The engagement of the lever arms 116 a against region 118 p of the catheter carriage 118 also prevents the catheter carriage 118 from being extracted from the housing body 112. Specifically, if an extraction force is applied to the catheter carriage 118 relative to the housing body 112, the lever arms 116 a slide along portion 118 p of the catheter carriage 118 to engage with the extraction shoulder 118 e. This mechanical interference thus prevents the catheter carriage 118 from being extracted from the housing body 112 or falling out when the catheter system 100 is not coupled to the pullback and rotation system 200.

FIG. 3 shows the catheter system 100 coupled to the pullback and rotation system 200 and specifically its interaction with the interface release ring 210. The ring shoulders 210 s engage with the ring engagement noses 116 n of the catheter locking levers 116. This causes the locking levers 116 to pivot on the respective lever pivot 116 p against the axially inward directed bias force of the band 116 b with the lever arm portions 116 a of the locking levers 116 rotating outward thereby bringing the lever arms 116 a out of engagement with region 118 p of the catheter carriage 118. This allows the catheter carriage 118 to now rotate within the housing 112 because the lever arms 116 a are no longer interfering with the carriage rotation shoulders 118 s. Further, the lever arms 116 a are now pulled away from the carriage extraction shoulders 118 e to thereby allow the carriage to move in the direction of arrow 10 and rotate in the direction of arrow 50′ relative to the housing body 112.

FIG. 4 shows the pullback and rotation system 200. It generally comprises a pullback and rotation frame 212. A front member 212 f of the frame 212 holds the interface release ring 210 that forms part of the catheter interface 205 to which the catheter system 100 connects. A center member 212 b runs laterally from the front member 212 f to a rear member 212 c.

The pullback and rotation system 200 also comprises a carriage drive system 300 that couples to the catheter carriage 118. This carriage drive system 300 generally drives the rotation of the inner catheter scanning body sb and the catheter head 130 of the catheter system 100 via the catheter carriage 118 and also drives the movement of the inner catheter scanning body sb and the catheter head 130 longitudinally in the catheter system 100. The longitudinal movement is provided by the movement of the carriage drive system 300 back and forth in the direction of arrow 50 and the rotation is accomplished by the rotation of a drum system 325 of the carriage drive system 300 in the direction of arrow 52.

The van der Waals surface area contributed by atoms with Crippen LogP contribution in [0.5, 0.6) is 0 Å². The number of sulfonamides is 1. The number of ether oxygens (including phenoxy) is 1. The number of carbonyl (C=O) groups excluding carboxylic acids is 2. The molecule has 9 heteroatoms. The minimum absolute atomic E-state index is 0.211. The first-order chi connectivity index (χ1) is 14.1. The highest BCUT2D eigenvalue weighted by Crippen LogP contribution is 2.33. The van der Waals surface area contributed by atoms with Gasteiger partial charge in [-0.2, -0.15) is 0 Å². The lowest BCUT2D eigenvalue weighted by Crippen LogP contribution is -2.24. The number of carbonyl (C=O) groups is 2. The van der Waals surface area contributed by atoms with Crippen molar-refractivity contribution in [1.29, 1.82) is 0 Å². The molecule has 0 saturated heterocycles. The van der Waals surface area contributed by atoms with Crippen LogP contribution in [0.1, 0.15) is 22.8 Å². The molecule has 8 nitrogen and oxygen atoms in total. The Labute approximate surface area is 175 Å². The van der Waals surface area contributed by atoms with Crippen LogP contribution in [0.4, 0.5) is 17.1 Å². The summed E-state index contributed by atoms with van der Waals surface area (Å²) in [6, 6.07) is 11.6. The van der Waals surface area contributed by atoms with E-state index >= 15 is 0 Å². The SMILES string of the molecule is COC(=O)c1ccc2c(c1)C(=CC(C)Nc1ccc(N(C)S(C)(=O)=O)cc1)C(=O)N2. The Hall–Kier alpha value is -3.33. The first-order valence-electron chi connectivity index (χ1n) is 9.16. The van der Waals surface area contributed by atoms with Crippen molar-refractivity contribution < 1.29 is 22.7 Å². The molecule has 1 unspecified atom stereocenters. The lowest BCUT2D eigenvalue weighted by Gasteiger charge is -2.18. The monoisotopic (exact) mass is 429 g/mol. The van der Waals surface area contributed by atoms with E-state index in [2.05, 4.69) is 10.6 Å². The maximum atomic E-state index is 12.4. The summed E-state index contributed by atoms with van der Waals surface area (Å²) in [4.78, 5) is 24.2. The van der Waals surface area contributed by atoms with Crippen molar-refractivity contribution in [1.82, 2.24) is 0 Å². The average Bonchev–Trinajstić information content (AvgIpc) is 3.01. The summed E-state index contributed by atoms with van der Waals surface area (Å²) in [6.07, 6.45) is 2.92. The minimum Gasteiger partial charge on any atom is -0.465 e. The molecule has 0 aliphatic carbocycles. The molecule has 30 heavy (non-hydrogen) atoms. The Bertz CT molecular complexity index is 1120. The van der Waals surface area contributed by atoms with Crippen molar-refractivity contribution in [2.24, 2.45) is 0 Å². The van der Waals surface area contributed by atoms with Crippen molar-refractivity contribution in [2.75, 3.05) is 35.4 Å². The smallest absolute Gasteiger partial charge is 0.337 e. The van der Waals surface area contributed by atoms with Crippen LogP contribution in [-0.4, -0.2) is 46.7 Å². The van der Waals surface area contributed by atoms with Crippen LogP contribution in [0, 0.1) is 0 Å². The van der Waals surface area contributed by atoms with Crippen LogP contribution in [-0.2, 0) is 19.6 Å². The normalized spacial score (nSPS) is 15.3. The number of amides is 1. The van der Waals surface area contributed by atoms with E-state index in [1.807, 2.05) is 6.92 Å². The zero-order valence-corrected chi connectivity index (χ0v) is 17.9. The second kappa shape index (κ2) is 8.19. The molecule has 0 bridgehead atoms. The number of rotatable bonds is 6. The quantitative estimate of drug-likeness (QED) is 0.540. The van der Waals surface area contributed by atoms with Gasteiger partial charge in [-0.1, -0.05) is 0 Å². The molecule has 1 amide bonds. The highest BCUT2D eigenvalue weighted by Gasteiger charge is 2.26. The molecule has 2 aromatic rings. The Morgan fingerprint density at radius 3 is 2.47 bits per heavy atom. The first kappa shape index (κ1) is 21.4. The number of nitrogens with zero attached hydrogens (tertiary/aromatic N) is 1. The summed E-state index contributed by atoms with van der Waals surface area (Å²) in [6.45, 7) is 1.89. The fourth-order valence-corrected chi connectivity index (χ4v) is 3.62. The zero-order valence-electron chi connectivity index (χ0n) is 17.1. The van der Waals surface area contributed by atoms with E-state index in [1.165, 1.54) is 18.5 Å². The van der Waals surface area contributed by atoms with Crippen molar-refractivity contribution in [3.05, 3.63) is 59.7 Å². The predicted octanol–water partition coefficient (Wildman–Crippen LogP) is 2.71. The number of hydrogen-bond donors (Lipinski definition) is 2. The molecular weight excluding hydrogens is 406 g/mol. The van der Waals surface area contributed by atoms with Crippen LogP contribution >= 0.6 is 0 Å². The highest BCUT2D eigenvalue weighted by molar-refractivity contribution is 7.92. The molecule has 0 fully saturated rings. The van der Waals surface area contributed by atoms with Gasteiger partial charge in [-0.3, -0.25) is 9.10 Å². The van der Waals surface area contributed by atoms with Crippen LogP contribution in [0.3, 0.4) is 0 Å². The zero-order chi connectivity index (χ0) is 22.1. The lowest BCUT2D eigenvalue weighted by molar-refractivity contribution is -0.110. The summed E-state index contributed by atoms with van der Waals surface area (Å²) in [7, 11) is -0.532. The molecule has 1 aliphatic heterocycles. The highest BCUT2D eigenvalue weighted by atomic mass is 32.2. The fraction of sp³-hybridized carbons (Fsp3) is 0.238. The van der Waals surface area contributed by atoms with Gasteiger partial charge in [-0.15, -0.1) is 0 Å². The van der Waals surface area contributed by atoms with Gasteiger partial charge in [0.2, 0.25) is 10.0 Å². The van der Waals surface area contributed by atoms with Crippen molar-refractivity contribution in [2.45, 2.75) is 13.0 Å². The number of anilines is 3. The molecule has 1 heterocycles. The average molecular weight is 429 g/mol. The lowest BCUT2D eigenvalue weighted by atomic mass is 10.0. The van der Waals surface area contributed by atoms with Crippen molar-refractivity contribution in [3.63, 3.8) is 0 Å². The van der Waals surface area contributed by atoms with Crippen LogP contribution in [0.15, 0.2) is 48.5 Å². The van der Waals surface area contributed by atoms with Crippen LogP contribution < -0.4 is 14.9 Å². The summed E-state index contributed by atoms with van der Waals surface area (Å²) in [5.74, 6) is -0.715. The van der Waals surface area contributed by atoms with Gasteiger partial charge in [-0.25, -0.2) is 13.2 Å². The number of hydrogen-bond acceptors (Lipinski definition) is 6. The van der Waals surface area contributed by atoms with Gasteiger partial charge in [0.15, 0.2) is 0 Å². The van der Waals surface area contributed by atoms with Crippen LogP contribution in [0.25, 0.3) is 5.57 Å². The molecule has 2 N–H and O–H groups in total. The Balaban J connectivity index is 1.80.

In more detail, the carriage drive system 300 travels longitudinally on the pullback and rotation frame 212 on frame rails 212 r formed on either side of the center member 212 b. Specifically, carriage rollers 330 roll on the rails 212 r thereby allowing the carriage drive system 300 to move laterally on the frame 212. The carriage rollers 30 are journaled to roller plates 331 which are attached to a front carriage frame plate 333 f and a back carriage frame plate 333 b, respectively.

The carriage drum system 325 is mounted to rotate on the front carriage frame plate 333 f and the back carriage frame plate 333 b. Specifically, the carriage drum system 325 comprises a front carriage drum roller 314 and a rear carriage drum base 330. Optical/electronic boards 335 extend between the drum base 330 and drum roller 314 and contain the electronic, optical, and opto-electronic components of the rotating drum system 325. The front carriage drum roller 314 supports a carriage coupler mount 310. The carriage coupler mount 310 holds a male optical duplex coupler 312 that connects to the female duplex optical coupler 120 of the catheter system 100. Specifically, this provides the optical connection between a delivery channel provided by delivery fiber 74 and collection channel provided by the collection fiber 72 of the optical fiber bundle ofb. A catheter alignment bayonet 114 projects proximally from the female duplex optical coupler 120.

The carriage coupler mount 310 also has a bayonet scabbard 310 s that is a port for receiving the catheter alignment bayonet 114. Thus, upon insertion of the catheter system 100 into the pullback and rotation system 200, the catheter alignment bayonet 114 extends into the bayonet scabbard 310 s to insure that the catheter system 100 and specifically the catheter carriage 118 is rotationally aligned to the drum system 325 of the carriage system 300 thus ensuring alignment between the female duplex optical coupler 120 and the male optical duplex coupler 312.